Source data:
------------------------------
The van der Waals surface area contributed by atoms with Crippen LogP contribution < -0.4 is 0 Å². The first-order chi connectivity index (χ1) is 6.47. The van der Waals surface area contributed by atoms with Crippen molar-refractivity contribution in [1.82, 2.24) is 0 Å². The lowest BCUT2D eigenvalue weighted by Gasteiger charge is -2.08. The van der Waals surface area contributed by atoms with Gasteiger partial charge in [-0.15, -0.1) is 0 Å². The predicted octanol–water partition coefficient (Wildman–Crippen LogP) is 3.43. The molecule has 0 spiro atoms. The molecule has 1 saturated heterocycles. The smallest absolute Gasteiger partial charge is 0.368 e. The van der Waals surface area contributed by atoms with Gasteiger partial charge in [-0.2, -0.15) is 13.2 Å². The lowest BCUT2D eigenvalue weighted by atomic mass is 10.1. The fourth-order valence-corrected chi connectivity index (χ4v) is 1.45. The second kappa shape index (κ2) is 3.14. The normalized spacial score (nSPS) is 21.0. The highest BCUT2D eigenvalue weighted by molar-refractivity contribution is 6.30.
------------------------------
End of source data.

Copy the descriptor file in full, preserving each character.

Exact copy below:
The van der Waals surface area contributed by atoms with Crippen LogP contribution < -0.4 is 0 Å². The first-order chi connectivity index (χ1) is 6.47. The van der Waals surface area contributed by atoms with Crippen molar-refractivity contribution in [1.82, 2.24) is 0 Å². The lowest BCUT2D eigenvalue weighted by Gasteiger charge is -2.08. The van der Waals surface area contributed by atoms with Gasteiger partial charge in [-0.15, -0.1) is 0 Å². The predicted octanol–water partition coefficient (Wildman–Crippen LogP) is 3.43. The molecule has 0 spiro atoms. The molecule has 1 saturated heterocycles. The smallest absolute Gasteiger partial charge is 0.368 e. The van der Waals surface area contributed by atoms with Gasteiger partial charge in [-0.2, -0.15) is 13.2 Å². The lowest BCUT2D eigenvalue weighted by atomic mass is 10.1. The fourth-order valence-corrected chi connectivity index (χ4v) is 1.45. The second kappa shape index (κ2) is 3.14. The normalized spacial score (nSPS) is 21.0. The highest BCUT2D eigenvalue weighted by molar-refractivity contribution is 6.30.